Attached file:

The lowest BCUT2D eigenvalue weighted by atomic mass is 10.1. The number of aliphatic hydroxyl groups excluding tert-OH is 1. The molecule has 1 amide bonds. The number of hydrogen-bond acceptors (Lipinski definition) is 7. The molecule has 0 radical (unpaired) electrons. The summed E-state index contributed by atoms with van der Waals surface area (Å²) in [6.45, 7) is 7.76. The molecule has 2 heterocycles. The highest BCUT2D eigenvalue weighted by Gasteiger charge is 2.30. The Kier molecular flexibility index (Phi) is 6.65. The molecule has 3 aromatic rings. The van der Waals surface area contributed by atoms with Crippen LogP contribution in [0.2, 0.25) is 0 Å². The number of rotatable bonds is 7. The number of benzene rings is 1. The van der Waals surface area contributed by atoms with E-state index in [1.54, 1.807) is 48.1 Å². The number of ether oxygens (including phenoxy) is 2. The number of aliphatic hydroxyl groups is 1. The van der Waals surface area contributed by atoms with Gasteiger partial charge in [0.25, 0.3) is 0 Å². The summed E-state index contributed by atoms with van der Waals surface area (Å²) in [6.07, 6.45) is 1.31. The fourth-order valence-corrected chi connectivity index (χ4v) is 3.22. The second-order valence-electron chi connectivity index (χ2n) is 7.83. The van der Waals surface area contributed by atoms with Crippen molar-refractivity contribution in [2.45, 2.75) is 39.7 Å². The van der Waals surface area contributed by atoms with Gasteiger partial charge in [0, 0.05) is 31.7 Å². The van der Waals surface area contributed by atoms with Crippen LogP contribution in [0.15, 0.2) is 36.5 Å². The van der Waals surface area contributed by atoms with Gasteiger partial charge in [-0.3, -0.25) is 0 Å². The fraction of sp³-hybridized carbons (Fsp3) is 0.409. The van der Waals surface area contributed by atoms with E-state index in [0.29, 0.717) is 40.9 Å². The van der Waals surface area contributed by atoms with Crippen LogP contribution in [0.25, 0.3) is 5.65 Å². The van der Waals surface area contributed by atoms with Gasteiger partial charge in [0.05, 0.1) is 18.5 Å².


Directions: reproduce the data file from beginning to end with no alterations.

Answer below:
The lowest BCUT2D eigenvalue weighted by atomic mass is 10.1. The number of aliphatic hydroxyl groups excluding tert-OH is 1. The molecule has 1 amide bonds. The number of hydrogen-bond acceptors (Lipinski definition) is 7. The molecule has 0 radical (unpaired) electrons. The summed E-state index contributed by atoms with van der Waals surface area (Å²) in [6.45, 7) is 7.76. The molecule has 2 heterocycles. The highest BCUT2D eigenvalue weighted by Gasteiger charge is 2.30. The Kier molecular flexibility index (Phi) is 6.65. The molecule has 3 aromatic rings. The van der Waals surface area contributed by atoms with Crippen LogP contribution in [0.2, 0.25) is 0 Å². The number of rotatable bonds is 7. The number of benzene rings is 1. The van der Waals surface area contributed by atoms with E-state index in [1.54, 1.807) is 48.1 Å². The number of ether oxygens (including phenoxy) is 2. The number of aliphatic hydroxyl groups is 1. The van der Waals surface area contributed by atoms with Gasteiger partial charge in [0.25, 0.3) is 0 Å². The summed E-state index contributed by atoms with van der Waals surface area (Å²) in [6.07, 6.45) is 1.31. The fourth-order valence-corrected chi connectivity index (χ4v) is 3.22. The second-order valence-electron chi connectivity index (χ2n) is 7.83. The van der Waals surface area contributed by atoms with Crippen molar-refractivity contribution in [2.45, 2.75) is 39.7 Å². The van der Waals surface area contributed by atoms with Gasteiger partial charge in [0, 0.05) is 31.7 Å². The van der Waals surface area contributed by atoms with Crippen LogP contribution in [0.15, 0.2) is 36.5 Å². The van der Waals surface area contributed by atoms with Gasteiger partial charge in [-0.3, -0.25) is 0 Å². The fraction of sp³-hybridized carbons (Fsp3) is 0.409. The van der Waals surface area contributed by atoms with E-state index in [0.29, 0.717) is 40.9 Å². The van der Waals surface area contributed by atoms with Crippen LogP contribution in [0.25, 0.3) is 5.65 Å². The van der Waals surface area contributed by atoms with Gasteiger partial charge in [0.05, 0.1) is 18.5 Å².